A number of thought pieces have been published recently considering whether China’s economic malaise is deeper than just a prolonged Covid-related hangover. Is China facing the same kind of peak economic growth that led to Japan’s lost decade and subsequent low growth? The parallels are plentiful but inexact. As China is as important to shipping today as Japan was in the 1980s and 1990s, it makes sense to view shipping’s demand outlook through this comparison.
Is China'a GDP Growth Approaching Stall Speed as Japan's Did in the 1990s?
A key difference between China and Japan is of course population. Japan’s population peaked in around 2010 at about 128 million people and has decreased only slightly so far to 126 million people, though that reduction is expected to accelerate as birth rates continue to underperform mortality, leading to a population forecast of 106 million people by 2050 and 75 million by 2100.
China’s population peaked at around 1,413 million in 2021 and fell by 850,000 people in 2022. The fertility rate of 1.66 children per woman is well ahead of Japan’s 1.3 and much higher than South Korea’s 0.81 while the world average is around 2.1 – just about the ‘replacement rate’ which politicians around the world find it harder to encourage as women’s economic lot improves and the cost of raising children requires two working parents, leading to smaller families. There are about 65 million fewer Chinese aged 0-19 than aged 20-39. China’s population could be as low at 1.0 billion by 2050 and the central UN prediction is for it to reach 767 million by 2100 though the Chinese Academy of Social Sciences, using a prediction of 1.1 children per woman, predicts only 587 million by 2100.
Add in the pandemic, which is not yet over, and a generous helping of climatological millenarianism and it is not hard to intuit that the lower end of global population forecasts is becoming more likely. This poses a problem for China as its main economic resource to drive inward investment and growth has been its vast pool of cheap labour.
Japan built its post-war economic success on operational research (Deming principles of quality control in particular), Toyota production principles (including strict inventory management) and the adoption of solid-state transistor technology. It became a world leader in automobiles, ships and consumer electronics. Its economic growth was led by manufacturing and exports, with exports growing at an annual rate of more than 15% in the 1960s. This was achieved through huge productivity growth, itself a function of investment in technology rather than on dependence on cheap labour. In this regard, Japan’s highly educated workforce and emphasis on technology differentiates it from China.
Japan’s urban population was 63% in 1960. It reached 78% in 1995, the year of peak economic output (counting in 2021 dollars), but went on to grow to 92% by 2022. Following from a similar starting point but 20 years later, China’s urban population was 19% in 1980 and had grown to 62% by 2022. China’s urbanisation process seems to be maturing at a lower percentage of the overall population than Japan’s did. Will China’s urbanised population peak at an earlier stage of development? Most developed economies have at least 80% urban population. But China’s further urbanisation might come not so much from migration from rural counties to new cities as much as it comes from faster stagnation in rural births than in urban births – urbanisation by default, you might say.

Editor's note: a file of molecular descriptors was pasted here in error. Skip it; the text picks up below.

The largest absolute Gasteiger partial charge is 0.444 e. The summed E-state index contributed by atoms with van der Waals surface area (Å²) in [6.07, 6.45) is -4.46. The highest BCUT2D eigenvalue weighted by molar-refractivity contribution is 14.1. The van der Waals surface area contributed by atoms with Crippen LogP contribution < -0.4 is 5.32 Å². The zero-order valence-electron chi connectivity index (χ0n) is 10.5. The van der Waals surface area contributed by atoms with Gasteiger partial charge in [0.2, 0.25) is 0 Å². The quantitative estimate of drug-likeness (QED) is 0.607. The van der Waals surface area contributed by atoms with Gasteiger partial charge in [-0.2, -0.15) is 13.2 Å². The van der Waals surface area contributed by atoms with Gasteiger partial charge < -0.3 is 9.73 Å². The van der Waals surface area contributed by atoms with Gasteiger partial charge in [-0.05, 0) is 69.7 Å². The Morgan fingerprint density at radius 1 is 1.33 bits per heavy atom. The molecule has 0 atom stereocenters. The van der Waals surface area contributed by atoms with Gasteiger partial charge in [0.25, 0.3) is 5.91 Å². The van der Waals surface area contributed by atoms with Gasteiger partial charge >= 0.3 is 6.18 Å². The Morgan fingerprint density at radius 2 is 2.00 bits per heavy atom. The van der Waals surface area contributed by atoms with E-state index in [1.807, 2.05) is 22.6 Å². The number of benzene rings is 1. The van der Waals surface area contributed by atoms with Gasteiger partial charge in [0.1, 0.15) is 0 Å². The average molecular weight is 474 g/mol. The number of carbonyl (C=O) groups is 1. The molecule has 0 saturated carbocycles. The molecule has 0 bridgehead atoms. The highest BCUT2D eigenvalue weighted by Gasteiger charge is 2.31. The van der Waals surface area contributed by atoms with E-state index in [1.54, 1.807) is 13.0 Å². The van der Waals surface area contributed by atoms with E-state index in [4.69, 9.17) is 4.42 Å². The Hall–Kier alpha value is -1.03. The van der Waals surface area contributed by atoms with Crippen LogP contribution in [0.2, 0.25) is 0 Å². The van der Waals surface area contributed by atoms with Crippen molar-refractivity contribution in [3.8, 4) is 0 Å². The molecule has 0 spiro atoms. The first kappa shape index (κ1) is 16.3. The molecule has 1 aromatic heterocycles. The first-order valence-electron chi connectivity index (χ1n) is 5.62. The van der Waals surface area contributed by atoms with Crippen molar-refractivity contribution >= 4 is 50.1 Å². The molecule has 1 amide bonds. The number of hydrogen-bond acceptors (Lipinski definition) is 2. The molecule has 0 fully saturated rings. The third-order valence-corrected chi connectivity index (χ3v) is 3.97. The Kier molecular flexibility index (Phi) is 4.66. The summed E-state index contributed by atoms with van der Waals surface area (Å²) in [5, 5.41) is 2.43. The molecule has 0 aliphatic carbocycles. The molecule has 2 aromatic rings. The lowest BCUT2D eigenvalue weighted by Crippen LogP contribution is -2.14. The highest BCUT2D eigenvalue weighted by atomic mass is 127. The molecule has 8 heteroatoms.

This may already be happening. Wang Dan, associate professor of education at the University of Hong Kong, says that roll calls at rural schools are falling fast and that a number are closing. “From the perspective of individuals and families, moving to the city offers the possibility of higher incomes and greater opportunities for their children. As the rural labour and brain drain intensifies, however, rural communities are driven further into decline, worsening the structural inequalities between the countryside and the cities and pushing more residents to migrate.”
Japan’s real estate bubble burst as easy credit and speculation drove property prices to unsustainable levels which burst and led to the deep recession of 1992-93. China’s current real estate woes point to overbuilding rather than astronomical prices. China’s problem may not be too easy credit but adapting too slowly to its changing demographics and building the wrong kind of real estate. As the population ages and has fewer children, two bedroom family apartments and three airports for every town may not be what is needed.
China’s property surplus has led to falling property prices rather than a bubble. Its problem is deflation, not a bubble. China’s economy is dominated by real estate which accounts for between 25% and 30% of GDP depending on what you include. China’s government has tried various ruses and schemes to support real estate (see our monthlies and Macro Macchiatos, passim) but the real estate market and its supporting steel industry are struggling to grow in 2023. The effect on bulk carrier, tanker and container shipping markes has been apparent. Just one example - here's a chart of quarterly average USD per day hire rates for the Capesize, Panamax, Supramax and Handysize voyage groups used by the Baltic Exchange:
As you can see, it looks very like the cycle which began in the first quarter of 2020 peaked in Q3 of 2021 and has been trending downwards ever since. It has been our forecast for over a year that the current bulk carrier cycle would end this year and a new cycle would begin in 2024, one in which constrined tonnage supply would have greater influence than weak demand growth caused by a slow-down in Chinese industrialisation and urbanisation trends.
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